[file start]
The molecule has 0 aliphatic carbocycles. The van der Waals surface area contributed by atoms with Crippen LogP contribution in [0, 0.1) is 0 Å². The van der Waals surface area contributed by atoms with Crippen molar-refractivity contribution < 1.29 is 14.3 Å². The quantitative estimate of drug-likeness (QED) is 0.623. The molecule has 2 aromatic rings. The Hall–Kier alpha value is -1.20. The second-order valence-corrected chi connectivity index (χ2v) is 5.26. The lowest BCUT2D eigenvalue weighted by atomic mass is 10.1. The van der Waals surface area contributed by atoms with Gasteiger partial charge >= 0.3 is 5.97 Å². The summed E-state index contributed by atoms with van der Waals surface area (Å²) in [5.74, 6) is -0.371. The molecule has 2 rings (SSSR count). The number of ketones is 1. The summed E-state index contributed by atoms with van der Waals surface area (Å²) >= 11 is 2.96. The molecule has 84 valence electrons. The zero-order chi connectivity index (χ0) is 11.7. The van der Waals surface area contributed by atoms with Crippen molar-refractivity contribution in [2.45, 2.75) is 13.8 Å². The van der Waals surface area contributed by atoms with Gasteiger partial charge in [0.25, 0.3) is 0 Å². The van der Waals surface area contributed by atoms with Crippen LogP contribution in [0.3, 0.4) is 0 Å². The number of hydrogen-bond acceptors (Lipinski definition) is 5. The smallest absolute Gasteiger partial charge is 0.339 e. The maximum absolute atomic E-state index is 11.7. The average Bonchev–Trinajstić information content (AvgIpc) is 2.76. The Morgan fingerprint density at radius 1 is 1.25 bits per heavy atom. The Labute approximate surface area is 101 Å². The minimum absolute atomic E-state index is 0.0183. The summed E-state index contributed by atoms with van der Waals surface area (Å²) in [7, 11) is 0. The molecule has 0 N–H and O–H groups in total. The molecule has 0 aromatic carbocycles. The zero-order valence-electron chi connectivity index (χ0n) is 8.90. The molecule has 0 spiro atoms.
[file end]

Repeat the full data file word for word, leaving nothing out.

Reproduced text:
The molecule has 0 aliphatic carbocycles. The van der Waals surface area contributed by atoms with Crippen LogP contribution in [0, 0.1) is 0 Å². The van der Waals surface area contributed by atoms with Crippen molar-refractivity contribution < 1.29 is 14.3 Å². The quantitative estimate of drug-likeness (QED) is 0.623. The molecule has 2 aromatic rings. The Hall–Kier alpha value is -1.20. The second-order valence-corrected chi connectivity index (χ2v) is 5.26. The lowest BCUT2D eigenvalue weighted by atomic mass is 10.1. The van der Waals surface area contributed by atoms with Gasteiger partial charge >= 0.3 is 5.97 Å². The summed E-state index contributed by atoms with van der Waals surface area (Å²) in [5.74, 6) is -0.371. The molecule has 2 rings (SSSR count). The number of ketones is 1. The summed E-state index contributed by atoms with van der Waals surface area (Å²) >= 11 is 2.96. The molecule has 84 valence electrons. The zero-order chi connectivity index (χ0) is 11.7. The van der Waals surface area contributed by atoms with Crippen molar-refractivity contribution in [2.45, 2.75) is 13.8 Å². The van der Waals surface area contributed by atoms with Gasteiger partial charge in [0.25, 0.3) is 0 Å². The van der Waals surface area contributed by atoms with Crippen LogP contribution in [0.3, 0.4) is 0 Å². The number of hydrogen-bond acceptors (Lipinski definition) is 5. The smallest absolute Gasteiger partial charge is 0.339 e. The maximum absolute atomic E-state index is 11.7. The average Bonchev–Trinajstić information content (AvgIpc) is 2.76. The Morgan fingerprint density at radius 1 is 1.25 bits per heavy atom. The Labute approximate surface area is 101 Å². The minimum absolute atomic E-state index is 0.0183. The summed E-state index contributed by atoms with van der Waals surface area (Å²) in [7, 11) is 0. The molecule has 0 N–H and O–H groups in total. The molecule has 0 aromatic carbocycles. The zero-order valence-electron chi connectivity index (χ0n) is 8.90. The molecule has 0 spiro atoms.